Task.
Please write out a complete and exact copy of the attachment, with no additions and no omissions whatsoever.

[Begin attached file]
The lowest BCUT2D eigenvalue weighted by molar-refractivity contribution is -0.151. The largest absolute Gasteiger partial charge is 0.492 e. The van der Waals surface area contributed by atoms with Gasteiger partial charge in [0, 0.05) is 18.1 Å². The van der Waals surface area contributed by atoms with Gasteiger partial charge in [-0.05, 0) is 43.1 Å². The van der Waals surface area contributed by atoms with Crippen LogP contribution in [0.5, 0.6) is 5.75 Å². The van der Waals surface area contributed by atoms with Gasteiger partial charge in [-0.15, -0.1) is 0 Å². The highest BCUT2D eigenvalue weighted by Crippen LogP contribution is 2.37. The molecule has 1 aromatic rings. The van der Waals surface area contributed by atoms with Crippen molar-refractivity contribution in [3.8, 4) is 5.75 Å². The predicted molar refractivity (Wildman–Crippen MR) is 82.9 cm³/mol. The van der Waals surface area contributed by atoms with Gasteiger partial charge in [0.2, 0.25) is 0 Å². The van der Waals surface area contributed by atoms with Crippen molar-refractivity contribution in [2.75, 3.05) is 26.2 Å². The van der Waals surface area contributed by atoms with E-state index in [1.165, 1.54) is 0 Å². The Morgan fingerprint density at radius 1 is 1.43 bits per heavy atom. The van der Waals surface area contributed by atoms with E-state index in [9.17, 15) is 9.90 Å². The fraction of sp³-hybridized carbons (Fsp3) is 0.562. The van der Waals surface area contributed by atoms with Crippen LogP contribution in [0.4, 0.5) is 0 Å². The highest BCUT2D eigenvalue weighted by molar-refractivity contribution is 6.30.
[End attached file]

The lowest BCUT2D eigenvalue weighted by molar-refractivity contribution is -0.151. The largest absolute Gasteiger partial charge is 0.492 e. The van der Waals surface area contributed by atoms with Gasteiger partial charge in [0, 0.05) is 18.1 Å². The van der Waals surface area contributed by atoms with Gasteiger partial charge in [-0.05, 0) is 43.1 Å². The van der Waals surface area contributed by atoms with Crippen LogP contribution in [0.5, 0.6) is 5.75 Å². The van der Waals surface area contributed by atoms with Gasteiger partial charge in [-0.15, -0.1) is 0 Å². The highest BCUT2D eigenvalue weighted by Crippen LogP contribution is 2.37. The molecule has 1 aromatic rings. The van der Waals surface area contributed by atoms with Crippen molar-refractivity contribution in [3.8, 4) is 5.75 Å². The predicted molar refractivity (Wildman–Crippen MR) is 82.9 cm³/mol. The van der Waals surface area contributed by atoms with Gasteiger partial charge in [0.2, 0.25) is 0 Å². The van der Waals surface area contributed by atoms with Crippen molar-refractivity contribution in [2.75, 3.05) is 26.2 Å². The van der Waals surface area contributed by atoms with E-state index in [1.165, 1.54) is 0 Å². The Morgan fingerprint density at radius 1 is 1.43 bits per heavy atom. The van der Waals surface area contributed by atoms with E-state index in [9.17, 15) is 9.90 Å². The fraction of sp³-hybridized carbons (Fsp3) is 0.562. The van der Waals surface area contributed by atoms with Crippen LogP contribution in [0.4, 0.5) is 0 Å². The highest BCUT2D eigenvalue weighted by molar-refractivity contribution is 6.30.